Comparable to real tuna and scallops, the Aqua versions will sell for about $27 to $28 a pound.

  • Chibe says they're focused on offering their product in restaurants because "70% of seafood is consumed outside the home."
Scallop-like fish in an open seashell
Aqua scallop-like products served with dill oil and crispy rice. Photo: Monica Eng/Axios

The intrigue: The products are not yet approved by the Food and Drug Administration, but Chibe says they hope to secure approval this year.

  • Aqua says cellulose is safe to eat and already commonly used in foods.

With Aqua products, Chibe notes, you avoid seafood's potential mercury, microplastics and pesticides while enjoying a product packed with cellulose fiber and low in calories.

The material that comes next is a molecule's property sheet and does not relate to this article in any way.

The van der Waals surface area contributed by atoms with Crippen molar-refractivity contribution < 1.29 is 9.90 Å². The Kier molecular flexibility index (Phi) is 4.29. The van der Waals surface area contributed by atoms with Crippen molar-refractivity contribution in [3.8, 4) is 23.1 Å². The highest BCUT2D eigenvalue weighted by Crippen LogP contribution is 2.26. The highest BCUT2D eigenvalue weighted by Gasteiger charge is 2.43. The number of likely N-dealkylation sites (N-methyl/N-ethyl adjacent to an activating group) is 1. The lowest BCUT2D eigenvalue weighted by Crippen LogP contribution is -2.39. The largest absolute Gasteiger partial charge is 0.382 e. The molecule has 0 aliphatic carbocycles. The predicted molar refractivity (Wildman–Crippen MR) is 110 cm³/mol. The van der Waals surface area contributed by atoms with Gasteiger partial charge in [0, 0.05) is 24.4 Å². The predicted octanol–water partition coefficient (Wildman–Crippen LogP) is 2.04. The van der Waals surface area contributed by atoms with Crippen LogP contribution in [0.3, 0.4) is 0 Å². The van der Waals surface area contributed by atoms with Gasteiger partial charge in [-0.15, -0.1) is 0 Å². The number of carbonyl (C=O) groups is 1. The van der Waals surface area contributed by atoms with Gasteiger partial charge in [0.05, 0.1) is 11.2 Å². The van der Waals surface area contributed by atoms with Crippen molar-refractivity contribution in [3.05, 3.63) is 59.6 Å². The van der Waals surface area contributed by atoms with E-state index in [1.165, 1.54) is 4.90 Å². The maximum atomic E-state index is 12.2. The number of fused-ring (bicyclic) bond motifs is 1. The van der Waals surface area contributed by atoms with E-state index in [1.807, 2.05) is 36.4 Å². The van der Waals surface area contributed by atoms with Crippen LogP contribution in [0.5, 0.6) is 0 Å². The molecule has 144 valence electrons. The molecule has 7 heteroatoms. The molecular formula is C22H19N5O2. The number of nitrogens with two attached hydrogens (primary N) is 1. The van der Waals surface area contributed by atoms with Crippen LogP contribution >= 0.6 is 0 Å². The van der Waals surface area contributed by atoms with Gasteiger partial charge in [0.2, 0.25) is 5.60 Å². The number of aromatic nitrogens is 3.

• But you also miss out on seafood's beneficial omega-3s.

Monica's review

2. Map of the day: Religious service attendance

Share of adults who say they never or rarely attend religious services
Data: Household Pulse Survey; Note:Β Adults who say they never attend or attend less than once a year; Map: Alice Feng/Axios

Nearly half of Chicago-area adults never or seldom attend church or religious services β€” on par with the national average, per a new Axios analysis of Household Pulse Survey data.

The big picture: More than three-quarters of Americans say religion's role in public life is shrinking, per a recent Pew Research Center survey β€” the highest level since the group started tracking such sentiment in 2001, Axios' Alex Fitzpatrick and Alice Feng write.

  • About 57% of adults say that religion has a positive impact on American life, per Pew.

By the numbers: 49% of Chicago-area adults never attend services or go less than once a year, while 19% say they attend 12 or more times a year. About 14% attend 1-3 times per year.

  • Nationwide, 30% of Protestants say they attend services weekly, compared with 28% of Muslims, 23% of Catholics and 16% of Jews.